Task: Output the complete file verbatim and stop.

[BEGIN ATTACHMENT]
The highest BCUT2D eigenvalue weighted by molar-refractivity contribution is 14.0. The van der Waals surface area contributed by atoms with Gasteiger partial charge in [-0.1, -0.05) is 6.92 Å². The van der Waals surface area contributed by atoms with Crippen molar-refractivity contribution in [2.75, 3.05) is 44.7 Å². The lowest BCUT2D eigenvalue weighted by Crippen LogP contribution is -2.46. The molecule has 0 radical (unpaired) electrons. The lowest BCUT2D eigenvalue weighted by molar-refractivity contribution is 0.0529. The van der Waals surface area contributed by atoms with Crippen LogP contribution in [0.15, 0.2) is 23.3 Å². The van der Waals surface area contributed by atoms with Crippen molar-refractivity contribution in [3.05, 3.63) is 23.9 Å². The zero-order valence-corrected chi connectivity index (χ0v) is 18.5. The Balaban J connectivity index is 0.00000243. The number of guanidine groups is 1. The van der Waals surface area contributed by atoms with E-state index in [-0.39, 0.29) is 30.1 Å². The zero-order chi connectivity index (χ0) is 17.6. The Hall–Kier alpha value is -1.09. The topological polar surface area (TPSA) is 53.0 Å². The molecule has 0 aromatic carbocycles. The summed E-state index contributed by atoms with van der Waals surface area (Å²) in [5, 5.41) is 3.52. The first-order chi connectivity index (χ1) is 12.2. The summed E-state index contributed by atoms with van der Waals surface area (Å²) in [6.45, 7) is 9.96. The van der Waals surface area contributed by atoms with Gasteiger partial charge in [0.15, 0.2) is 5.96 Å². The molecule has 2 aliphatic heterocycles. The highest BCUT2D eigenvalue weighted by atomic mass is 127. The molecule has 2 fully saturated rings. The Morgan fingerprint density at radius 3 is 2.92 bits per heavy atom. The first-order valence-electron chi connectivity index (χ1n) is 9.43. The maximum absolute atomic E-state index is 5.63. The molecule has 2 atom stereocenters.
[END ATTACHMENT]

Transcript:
The highest BCUT2D eigenvalue weighted by molar-refractivity contribution is 14.0. The van der Waals surface area contributed by atoms with Gasteiger partial charge in [-0.1, -0.05) is 6.92 Å². The van der Waals surface area contributed by atoms with Crippen molar-refractivity contribution in [2.75, 3.05) is 44.7 Å². The lowest BCUT2D eigenvalue weighted by Crippen LogP contribution is -2.46. The molecule has 0 radical (unpaired) electrons. The lowest BCUT2D eigenvalue weighted by molar-refractivity contribution is 0.0529. The van der Waals surface area contributed by atoms with Crippen LogP contribution in [0.15, 0.2) is 23.3 Å². The van der Waals surface area contributed by atoms with Crippen molar-refractivity contribution in [3.05, 3.63) is 23.9 Å². The zero-order valence-corrected chi connectivity index (χ0v) is 18.5. The Balaban J connectivity index is 0.00000243. The number of guanidine groups is 1. The van der Waals surface area contributed by atoms with E-state index in [-0.39, 0.29) is 30.1 Å². The zero-order chi connectivity index (χ0) is 17.6. The Hall–Kier alpha value is -1.09. The topological polar surface area (TPSA) is 53.0 Å². The molecule has 0 aromatic carbocycles. The summed E-state index contributed by atoms with van der Waals surface area (Å²) in [5, 5.41) is 3.52. The first-order chi connectivity index (χ1) is 12.2. The summed E-state index contributed by atoms with van der Waals surface area (Å²) in [6.45, 7) is 9.96. The van der Waals surface area contributed by atoms with Gasteiger partial charge in [0.15, 0.2) is 5.96 Å². The molecule has 2 aliphatic heterocycles. The highest BCUT2D eigenvalue weighted by atomic mass is 127. The molecule has 2 fully saturated rings. The Morgan fingerprint density at radius 3 is 2.92 bits per heavy atom. The first-order valence-electron chi connectivity index (χ1n) is 9.43. The maximum absolute atomic E-state index is 5.63. The molecule has 2 atom stereocenters.